Retro: Sheffield family fortune in ‘Yorkshire Gold’

Sutherland's potted beef in jars
Sutherland's potted beef in jars
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A Sheffield family whose firm made the famous Sutherland’s potted meat paste are back with a new upmarket product that has brought back memories of the firm and its colourful founder.

Alistair Sutherland’s grandfather Eddie Sutherland started selling his wife Mary’s potted beef that she made for his sandwiches when he worked as a salesman for Lyon’s tea.

Eddie Sutherland, ghead of the Sutherland's potted meat firm, with his son Peter

Eddie Sutherland, ghead of the Sutherland's potted meat firm, with his son Peter

In 1920, Eddie and his horse Froggy pulling the cart were a familiar sight around Sheffield, said Alistair.

Initially Mary made the potted beef in the cellar of their home every day for three years, getting up at 4.30am to fill the orders before getting their three young children, Keith Peter and Joan (little sister Josie followed later), ready for school.

She used home-minced beef, her secret blend of spices and a pinch of salt, with clarified butter on the top to seal in the spread.

Eventually Eddie got caught selling the potted beef to his shopkeeper customers and he was sacked from his job.

Sutherland's delivery van

Sutherland's delivery van

Alistair said: “Realising the product’s sales potential, Eddie set up his own business in 1927 to produce and distribute potted meats and went on to establish a multi-million-pound brand that was eventually sold to a European food giant.”

Many people will remember the ET Sutherland and Sons factory near High Hazels Park in Darnall.

After the firm was sold off in the 1980s, Alistair still produced what he calls “the straight stuff” to Mary’s original recipe as gifts for family and friends.

When his son Will approached Alistair with the idea of producing the potted beef and other high-quality spreads three years ago, they could no longer use the family name as the rights had been sold, so the brand name of Granny Mary’s was born. Mary’s picture is on the label.

Nowadays, Granny Mary’s range of six products, made in Chesterfield, are being stocked in some Waitrose stores and sold at farmers’ markets, delis and farm shops.

Returning to Mary’s original recipes, they are a far cry from the Sutherland’s products that were the mainstay of millions of packed lunches. Cereal was added to Mary’s recipe to make it cheaper to produce.

Alistair is writing a book, Yorkshire Gold, about how Eddie and Mary started the firm. The title comes from the family’s nickname for the rusk that was added to make the cheaper potted meat paste and increase profits.

Mary Sutherland (nee Bullas) was from a large Sheffield family and her grandfather Joseph Dyson was a well-known lay preacher who spoke out against alcohol.

He urged hard work, self-sacrifice and perseverance to keep families together. His parents always taught their children that “family matters!”, said Alistair.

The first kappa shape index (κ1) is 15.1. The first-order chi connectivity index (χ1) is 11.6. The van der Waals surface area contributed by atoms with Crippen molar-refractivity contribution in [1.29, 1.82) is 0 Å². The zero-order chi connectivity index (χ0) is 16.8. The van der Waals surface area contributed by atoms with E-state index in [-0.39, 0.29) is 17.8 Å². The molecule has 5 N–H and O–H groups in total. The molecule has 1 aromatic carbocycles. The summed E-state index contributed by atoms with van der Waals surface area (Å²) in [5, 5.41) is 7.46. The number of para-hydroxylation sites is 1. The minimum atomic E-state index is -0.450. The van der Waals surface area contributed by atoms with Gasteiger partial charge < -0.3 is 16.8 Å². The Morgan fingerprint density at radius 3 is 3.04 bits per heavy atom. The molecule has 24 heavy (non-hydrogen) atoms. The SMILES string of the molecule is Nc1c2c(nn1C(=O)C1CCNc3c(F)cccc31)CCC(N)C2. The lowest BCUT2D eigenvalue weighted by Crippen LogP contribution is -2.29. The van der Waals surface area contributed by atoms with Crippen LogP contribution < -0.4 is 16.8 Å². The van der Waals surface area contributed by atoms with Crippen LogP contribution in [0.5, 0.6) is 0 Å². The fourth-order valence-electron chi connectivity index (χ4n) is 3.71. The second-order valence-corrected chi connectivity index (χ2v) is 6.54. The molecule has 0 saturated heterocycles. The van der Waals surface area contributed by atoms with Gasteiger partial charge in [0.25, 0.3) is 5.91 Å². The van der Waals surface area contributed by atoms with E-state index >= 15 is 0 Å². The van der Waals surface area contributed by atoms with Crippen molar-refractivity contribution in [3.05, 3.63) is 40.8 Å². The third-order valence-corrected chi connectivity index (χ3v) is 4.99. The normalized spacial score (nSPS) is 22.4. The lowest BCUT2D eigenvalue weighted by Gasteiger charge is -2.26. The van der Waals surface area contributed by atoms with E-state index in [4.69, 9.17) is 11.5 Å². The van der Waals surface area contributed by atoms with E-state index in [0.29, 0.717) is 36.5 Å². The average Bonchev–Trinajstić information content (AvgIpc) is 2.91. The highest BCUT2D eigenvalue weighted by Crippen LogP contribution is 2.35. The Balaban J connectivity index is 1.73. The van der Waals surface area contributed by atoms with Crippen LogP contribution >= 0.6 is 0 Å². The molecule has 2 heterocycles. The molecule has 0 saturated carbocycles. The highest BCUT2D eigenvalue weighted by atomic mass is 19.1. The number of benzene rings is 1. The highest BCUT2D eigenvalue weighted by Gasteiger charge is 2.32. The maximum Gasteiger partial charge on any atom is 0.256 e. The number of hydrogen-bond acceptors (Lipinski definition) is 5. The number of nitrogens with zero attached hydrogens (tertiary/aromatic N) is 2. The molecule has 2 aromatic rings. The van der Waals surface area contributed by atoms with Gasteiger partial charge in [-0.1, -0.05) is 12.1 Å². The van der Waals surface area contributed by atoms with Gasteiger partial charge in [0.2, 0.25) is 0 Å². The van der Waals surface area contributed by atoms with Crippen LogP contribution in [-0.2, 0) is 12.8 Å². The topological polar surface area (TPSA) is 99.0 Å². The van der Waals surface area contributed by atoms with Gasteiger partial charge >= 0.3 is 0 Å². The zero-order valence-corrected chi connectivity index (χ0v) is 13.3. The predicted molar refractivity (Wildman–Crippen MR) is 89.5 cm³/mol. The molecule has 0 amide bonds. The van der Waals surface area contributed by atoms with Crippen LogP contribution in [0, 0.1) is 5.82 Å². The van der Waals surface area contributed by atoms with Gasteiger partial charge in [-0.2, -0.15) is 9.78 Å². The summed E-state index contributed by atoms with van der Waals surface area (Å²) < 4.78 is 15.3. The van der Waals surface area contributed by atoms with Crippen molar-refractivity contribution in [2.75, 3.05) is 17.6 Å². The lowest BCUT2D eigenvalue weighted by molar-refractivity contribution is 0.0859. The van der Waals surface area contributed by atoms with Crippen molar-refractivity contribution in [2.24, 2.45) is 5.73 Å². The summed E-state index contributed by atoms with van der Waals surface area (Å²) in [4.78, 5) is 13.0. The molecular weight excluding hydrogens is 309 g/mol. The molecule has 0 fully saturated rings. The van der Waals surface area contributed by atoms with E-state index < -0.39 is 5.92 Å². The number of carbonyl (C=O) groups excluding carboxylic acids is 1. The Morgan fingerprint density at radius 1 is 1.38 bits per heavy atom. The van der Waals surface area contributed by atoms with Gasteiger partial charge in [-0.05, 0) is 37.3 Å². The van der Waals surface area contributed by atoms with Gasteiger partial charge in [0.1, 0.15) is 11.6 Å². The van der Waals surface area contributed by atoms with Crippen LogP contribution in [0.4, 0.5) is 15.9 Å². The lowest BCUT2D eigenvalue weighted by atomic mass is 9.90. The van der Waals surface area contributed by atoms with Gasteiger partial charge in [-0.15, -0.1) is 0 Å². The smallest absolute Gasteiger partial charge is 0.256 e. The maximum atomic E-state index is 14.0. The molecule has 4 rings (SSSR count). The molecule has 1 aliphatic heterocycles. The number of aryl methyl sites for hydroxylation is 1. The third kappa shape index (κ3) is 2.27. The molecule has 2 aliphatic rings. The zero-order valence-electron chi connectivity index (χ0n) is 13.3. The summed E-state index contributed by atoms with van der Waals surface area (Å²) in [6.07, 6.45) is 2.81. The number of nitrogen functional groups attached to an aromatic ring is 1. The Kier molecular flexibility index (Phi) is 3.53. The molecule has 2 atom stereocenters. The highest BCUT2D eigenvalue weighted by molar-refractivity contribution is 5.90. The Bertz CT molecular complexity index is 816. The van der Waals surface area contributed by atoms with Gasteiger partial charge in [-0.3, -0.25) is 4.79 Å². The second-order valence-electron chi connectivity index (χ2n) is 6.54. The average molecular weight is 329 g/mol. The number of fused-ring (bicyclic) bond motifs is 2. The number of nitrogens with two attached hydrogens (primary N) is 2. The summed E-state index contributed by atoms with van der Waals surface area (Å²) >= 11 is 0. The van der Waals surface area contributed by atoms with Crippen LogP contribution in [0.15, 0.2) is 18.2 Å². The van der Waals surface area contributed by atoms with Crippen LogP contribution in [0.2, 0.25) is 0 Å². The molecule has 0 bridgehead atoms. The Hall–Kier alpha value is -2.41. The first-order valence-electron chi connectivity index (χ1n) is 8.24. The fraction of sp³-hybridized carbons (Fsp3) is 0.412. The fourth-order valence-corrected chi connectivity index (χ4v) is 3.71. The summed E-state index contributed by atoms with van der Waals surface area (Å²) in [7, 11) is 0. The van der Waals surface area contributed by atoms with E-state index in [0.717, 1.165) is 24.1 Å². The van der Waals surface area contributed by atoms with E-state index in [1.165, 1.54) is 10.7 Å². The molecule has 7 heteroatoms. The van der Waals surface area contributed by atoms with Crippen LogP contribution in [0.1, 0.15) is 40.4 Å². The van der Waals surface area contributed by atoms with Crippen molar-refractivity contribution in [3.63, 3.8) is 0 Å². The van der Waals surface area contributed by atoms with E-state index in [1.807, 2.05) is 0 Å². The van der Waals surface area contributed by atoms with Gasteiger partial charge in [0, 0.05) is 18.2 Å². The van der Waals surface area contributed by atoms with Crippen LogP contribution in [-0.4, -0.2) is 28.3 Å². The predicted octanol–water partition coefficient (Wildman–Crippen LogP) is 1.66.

Alistair’s book recalls the moment when the company was born.

“Eddie, what have you got on your sandwiches today, what has Mary made you this time?” inquired Cyril, a Lyons tea customer.

“Your Mary is a fine woman always making you something special, you are lucky man, Eddie.”

He went on and on, until Eddie reluctantly gave him a sandwich, and right there was a moment that would change everything.

“Wow,” said Cyril with a very happy face, “Eddie, that is really really delicious, it is the best potted beef I have ever had, how does Mary make it so ‘special’? I reckon I could sell some of this in my shop.”

When he was finally caught out by a supervisor and lost his job with Lyon’s Eddie, who was a talented artist, swapped a painting for a motorbike and sidecar that he used for deliveries until he could afford a van.

The firm’s first slogan was ‘Sutherland’s makes better sandwiches’, painted on to shop windows.

Eddie found his first salesman, John Parkinson, when he sold him the tyres for his first Model T Ford delivery van.

Alistair describes his grandfather as a driven and no-nonsense but fair man with his growing workforce at the first factory in Huntsman Road, Darnall.

Sutherland’s was in keen competition against other local firms such as Hartley’s, Binghams and Bowlers. Alistair said that the rivalry was occasionally fierce but remained friendly on the whole.

The firm did so well that the family moved out to Hathersage Hall in the summer of 1935, which Alistair said that Mary was reluctant to do at first as she preferred to keep her feet on the ground. She recognised how far a cry this new life was from a tiny cellar in Darnall.

By this time she was no longer working for the company, and so could devote herself to the house and family.

Eddie, known by this time as Mr ET, thought that horse riding was good for everyone’s health and joined the High Peak hunt. His sons, especially Peter, shared his love of riding.

Gradually the family became established in the Peak District social scene.

They also enjoyed trips abroad, fast cars and sea cruises in the good years that followed as the firm continued to thrive, driven by Mr ET.

Tragedy was to hit the family during World War Two, however, when Keith was killed while serving in the RAF in August 1943.

Joan had lost her first husband, Ronnie Truman, who was also in the RAF, two years earlier. They had been married less than a year. Her second husband, Andre, a Polish pilot, was killed in 1944.